St. Norbert's Roman Catholic Church - Info Sheet Print Close

All are Welcome
 
Pastor: Fr. Gigi Philip
Administrative Assistant: Cynthia Livera

Sunday Masses
Saturday5:00 PMEnglish,
Singles for Christ Choir
Sunday9:00 AMItalian
Italian Choir
10:30 AMEnglish,
Children's Liturgy
Organist/Soloist
12:00 PMEnglish,
Couples for Christ Choir
Weekday Masses
Tuesday7:00 PMItalian,
Devotion to Padre Pio
Wednesday7:00 PMEnglish,
Devotion to Our Lady of
Perpetual Help
Thursday7:00 PMEnglish,
Devotion to St. Norbert
Adoration of the Blessed Sacrament till 8:00 PM
Friday8:35 AMItalian
Adoration of the Blessed Sacrament till 9:15 AM
Elementary Schools
St. Norbert - 60 Maniza Rd. 416-393-5309
St. Robert  - 70 Bainbridge Avenue 416-393-5297
Secondary Schools
Madonna   - 20 Dubray Avenue 416-393-5506

 
Wheel Chair Accessible

Office Hours
Monday - Friday    8:30 AM - 4:30 PM;
(Lunch break 12:00 PM to 1:00 PM)
Contact
100 Regent Road
North York, Ontario M3K 1H3
Phone: 416-636-0213
Fax: 416-636-9431
office@stnorbertschurch.org
www.stnorbertschurch.org
Confession
Saturdays 4:15 - 4:45 PM and upon request
Sacrament of Baptism
Please contact the office as soon as possible
Sacrament of Matrimony
Please contact the office way in advance
Rite of Christian Initiation of Adults (RCIA)
Please contact the office
Sacrament of the Sick
Please contact the office
Blessings (home, vehicle, workplace)
Please contact the office
Visiting the sick and elderly at home
Please contact the office

Thinking about the priesthood or religious life? Hearing Jesus' call "Come and follow me"? Not sure?

Visit Vocations Toronto at www.vocationstoronto.ca, a resourceful site in answering these questions.

Knights of Columbus
Meetings 3rd Thursday of the month
Please contact the office
St. Vincent de Paul Society
Please contact the office
Youth Group
Please contact the office
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Reflections
for Sunday, November 28, 2010

Advent prepares us for the coming of the Lord. That coming of the Lord is at three levels of our understanding and comprehension. The Lord comes to us in the Creation, even though we may not reflect on that very much. The Lord comes to us in the Incarnation, which is the Christmas story and often touches people very intimately. And finally the Lord comes to us at the end of time, but that is still future and not yet here.

Advent challenges us to think of all of these ways of coming to us as the reality of our Lord Jesus Christ. So often we live only in the small confines of our immediate past, our present and what we hope for in the future. Advent challenges us to live in the whole sweep of human history, seeing in that history the presence of the divine: our God comes to save us.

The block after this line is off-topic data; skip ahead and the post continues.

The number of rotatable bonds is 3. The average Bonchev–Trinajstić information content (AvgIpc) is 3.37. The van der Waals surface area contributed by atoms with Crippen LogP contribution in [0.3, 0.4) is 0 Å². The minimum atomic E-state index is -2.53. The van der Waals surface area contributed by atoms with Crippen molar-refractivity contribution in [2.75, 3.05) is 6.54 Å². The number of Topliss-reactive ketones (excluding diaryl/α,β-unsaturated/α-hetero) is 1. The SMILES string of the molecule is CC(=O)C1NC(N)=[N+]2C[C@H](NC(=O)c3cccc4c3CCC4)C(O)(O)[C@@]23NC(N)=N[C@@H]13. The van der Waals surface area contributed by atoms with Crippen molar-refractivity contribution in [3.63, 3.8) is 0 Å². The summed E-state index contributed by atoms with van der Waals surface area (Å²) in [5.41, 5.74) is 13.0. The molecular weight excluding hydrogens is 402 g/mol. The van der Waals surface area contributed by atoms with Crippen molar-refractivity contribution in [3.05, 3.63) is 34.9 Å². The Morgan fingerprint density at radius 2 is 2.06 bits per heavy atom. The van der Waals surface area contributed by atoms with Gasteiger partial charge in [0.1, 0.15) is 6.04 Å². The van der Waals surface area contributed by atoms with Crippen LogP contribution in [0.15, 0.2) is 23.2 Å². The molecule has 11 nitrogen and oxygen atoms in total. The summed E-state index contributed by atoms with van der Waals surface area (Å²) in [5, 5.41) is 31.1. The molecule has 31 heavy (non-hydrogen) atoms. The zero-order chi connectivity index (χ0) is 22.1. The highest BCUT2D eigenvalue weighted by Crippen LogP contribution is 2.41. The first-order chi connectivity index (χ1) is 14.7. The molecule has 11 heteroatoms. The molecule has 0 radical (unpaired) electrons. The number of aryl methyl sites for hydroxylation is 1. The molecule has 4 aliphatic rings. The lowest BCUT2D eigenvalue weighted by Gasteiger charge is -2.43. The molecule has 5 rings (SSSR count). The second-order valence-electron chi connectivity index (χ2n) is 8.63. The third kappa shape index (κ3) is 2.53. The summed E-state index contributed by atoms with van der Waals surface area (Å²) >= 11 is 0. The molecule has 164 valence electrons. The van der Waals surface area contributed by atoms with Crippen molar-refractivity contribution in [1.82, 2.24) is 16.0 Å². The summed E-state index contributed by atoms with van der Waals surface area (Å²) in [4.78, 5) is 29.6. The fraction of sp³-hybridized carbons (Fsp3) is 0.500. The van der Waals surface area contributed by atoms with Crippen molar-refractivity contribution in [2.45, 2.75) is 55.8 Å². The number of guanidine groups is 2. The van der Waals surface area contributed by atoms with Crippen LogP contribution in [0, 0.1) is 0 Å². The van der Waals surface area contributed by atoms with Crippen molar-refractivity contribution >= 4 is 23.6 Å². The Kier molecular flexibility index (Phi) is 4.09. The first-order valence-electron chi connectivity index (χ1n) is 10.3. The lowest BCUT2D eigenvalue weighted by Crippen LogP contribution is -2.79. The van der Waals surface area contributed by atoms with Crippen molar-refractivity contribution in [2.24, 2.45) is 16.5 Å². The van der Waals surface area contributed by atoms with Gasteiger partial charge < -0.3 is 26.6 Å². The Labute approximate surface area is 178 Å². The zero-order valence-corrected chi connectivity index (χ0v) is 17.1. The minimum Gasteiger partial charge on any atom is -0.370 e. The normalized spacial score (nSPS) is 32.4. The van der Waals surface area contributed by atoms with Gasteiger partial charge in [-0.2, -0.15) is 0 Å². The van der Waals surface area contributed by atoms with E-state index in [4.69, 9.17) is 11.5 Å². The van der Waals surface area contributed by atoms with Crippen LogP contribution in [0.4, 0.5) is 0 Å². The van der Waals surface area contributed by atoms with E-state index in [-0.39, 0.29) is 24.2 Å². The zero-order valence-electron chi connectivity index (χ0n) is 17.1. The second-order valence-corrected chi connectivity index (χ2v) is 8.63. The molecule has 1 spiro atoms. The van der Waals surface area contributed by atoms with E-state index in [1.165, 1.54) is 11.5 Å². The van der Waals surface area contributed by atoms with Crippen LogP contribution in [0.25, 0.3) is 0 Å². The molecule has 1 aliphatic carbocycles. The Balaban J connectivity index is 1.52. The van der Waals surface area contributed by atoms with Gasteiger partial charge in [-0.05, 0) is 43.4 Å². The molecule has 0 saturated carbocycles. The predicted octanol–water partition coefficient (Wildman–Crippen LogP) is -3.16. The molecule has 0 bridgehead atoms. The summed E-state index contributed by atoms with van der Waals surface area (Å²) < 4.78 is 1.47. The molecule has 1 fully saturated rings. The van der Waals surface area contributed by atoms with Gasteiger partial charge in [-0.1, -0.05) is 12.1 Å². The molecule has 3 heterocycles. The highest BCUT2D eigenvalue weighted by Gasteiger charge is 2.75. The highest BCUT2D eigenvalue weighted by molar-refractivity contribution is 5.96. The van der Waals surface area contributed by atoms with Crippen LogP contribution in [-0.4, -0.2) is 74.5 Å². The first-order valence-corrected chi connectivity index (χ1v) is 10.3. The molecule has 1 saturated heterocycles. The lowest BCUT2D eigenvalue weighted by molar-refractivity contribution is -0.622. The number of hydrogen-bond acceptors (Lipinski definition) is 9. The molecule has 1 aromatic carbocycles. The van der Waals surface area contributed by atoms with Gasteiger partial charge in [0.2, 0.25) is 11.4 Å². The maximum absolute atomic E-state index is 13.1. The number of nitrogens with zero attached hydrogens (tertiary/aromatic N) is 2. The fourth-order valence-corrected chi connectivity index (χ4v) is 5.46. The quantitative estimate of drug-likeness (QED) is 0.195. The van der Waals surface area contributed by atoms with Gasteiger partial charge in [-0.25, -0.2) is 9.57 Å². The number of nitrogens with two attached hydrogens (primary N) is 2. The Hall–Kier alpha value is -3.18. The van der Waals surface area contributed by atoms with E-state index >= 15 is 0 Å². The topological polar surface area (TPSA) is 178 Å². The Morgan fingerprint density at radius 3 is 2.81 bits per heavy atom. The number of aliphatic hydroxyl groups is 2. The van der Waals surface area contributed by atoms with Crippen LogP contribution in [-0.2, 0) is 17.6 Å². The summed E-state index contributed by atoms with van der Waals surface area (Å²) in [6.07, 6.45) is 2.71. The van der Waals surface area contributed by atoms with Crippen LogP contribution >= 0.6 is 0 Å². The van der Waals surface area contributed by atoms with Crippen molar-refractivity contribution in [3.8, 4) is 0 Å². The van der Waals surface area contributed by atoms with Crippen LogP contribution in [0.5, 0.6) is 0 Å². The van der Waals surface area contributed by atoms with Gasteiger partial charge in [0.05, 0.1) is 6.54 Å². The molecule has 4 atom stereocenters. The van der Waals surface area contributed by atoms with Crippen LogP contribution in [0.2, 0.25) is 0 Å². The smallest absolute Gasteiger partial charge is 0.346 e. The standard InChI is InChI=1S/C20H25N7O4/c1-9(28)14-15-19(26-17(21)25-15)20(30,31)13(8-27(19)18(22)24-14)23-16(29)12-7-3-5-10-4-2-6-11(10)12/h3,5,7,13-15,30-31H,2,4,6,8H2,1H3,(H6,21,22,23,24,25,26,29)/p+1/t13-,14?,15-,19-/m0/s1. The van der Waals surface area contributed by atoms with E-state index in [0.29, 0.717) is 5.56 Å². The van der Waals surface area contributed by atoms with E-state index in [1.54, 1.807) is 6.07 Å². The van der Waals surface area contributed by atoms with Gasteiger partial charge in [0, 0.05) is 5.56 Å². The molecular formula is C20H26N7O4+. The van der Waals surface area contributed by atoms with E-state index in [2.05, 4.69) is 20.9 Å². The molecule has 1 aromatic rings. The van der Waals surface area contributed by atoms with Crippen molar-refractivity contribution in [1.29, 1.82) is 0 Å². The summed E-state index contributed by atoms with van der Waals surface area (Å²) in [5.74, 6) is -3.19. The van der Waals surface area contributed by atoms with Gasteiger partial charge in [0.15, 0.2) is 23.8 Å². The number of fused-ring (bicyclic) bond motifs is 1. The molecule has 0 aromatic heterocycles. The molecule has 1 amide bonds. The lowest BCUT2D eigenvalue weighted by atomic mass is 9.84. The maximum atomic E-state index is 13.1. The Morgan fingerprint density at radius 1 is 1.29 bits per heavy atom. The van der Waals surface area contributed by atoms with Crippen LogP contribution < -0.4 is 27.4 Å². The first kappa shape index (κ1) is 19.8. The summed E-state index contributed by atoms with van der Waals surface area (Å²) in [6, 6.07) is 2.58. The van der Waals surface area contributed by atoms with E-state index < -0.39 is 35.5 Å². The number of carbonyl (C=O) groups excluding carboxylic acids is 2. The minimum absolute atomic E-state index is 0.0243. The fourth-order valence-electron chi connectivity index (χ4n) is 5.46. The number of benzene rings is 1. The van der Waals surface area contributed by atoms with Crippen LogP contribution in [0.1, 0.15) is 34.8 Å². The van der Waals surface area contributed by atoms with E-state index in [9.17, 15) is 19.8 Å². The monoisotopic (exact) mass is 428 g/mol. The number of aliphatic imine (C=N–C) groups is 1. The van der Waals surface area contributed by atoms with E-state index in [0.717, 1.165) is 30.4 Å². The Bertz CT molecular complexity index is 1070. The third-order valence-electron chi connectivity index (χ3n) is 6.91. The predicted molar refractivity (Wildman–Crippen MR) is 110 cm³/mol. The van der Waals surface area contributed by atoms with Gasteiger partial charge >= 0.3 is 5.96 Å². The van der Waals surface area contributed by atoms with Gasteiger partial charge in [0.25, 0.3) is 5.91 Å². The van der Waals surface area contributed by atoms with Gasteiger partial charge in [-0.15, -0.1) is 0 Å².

The first reading, from the Prophet Isaiah, like so many of the readings from the prophets, speaks about the incredibly deep longing of the Jewish people for salvation - and eventually a longing for a Savior. Most of us long for salvation and for someone to save us when we are in terrible situations. Like the chosen people, though, when things are fine, we don't need salvation or a savior. If we begin to read the prophets of the Old Testament, we find this dynamic over and over and over: catastrophe happens, the people look for God, they find God, the catastrophe seems to get over, people forget about God and get on with doing whatever they want until catastrophe hits once again - and then the cycle starts over.

The second reading, from the Letter to the Romans, speaks to us about how to live. We should always be aware that the Lord is coming to save us. We should always be aware that this life, in general, is catastrophe. We don't like to think about it that way, but as we grow in the spiritual life, it becomes more and more apparent that so many people are not looking for anything except pleasure. Even in the midst of that, as they find further unhappiness, they are looking for something that will change their lives. So there is a real sense that everyone begins to look for salvation at some point in life. So often we look in all the wrong places: let us conduct ourselves properly as in the day, not in orgies and drunkenness, not in promiscuity and lust, not in rivalry and jealousy.

Today's Gospel, from Saint Matthew, sums it all up in this short phrase: Therefore, stay awake! For you do not know on which day your Lord will come.

This is what real life is about: staying awake and knowing that the Lord is in our lives and will be ever more in our lives if we allow Him. Stay awake and live in such a way that it is clear that we are seeking values of eternity and not just the values that give us pleasure today. Stay away and find ways to love our neighbors.

All of this is possible when we believe deeply that this life is not all that there is, that this life has many temptations, that this life is ultimately leading us to an eternal life. Advent is preparing us for the presence of God: in history, in our present lives and in the life to come. Let us keep our eyes open and delight in the Lord.

 
Readings of the day:
First Reading:
Second Reading:
Gospel:

Homily from Abbot Philip, OSB, of the Benedictine Abbey of Christ in the Desert.

   

Reflections are available for the following Sundays:

2018
2017
2016
2015
2014
2013
2012
2011
2010
2009
2008
2007

St. Norbert's Church - Toronto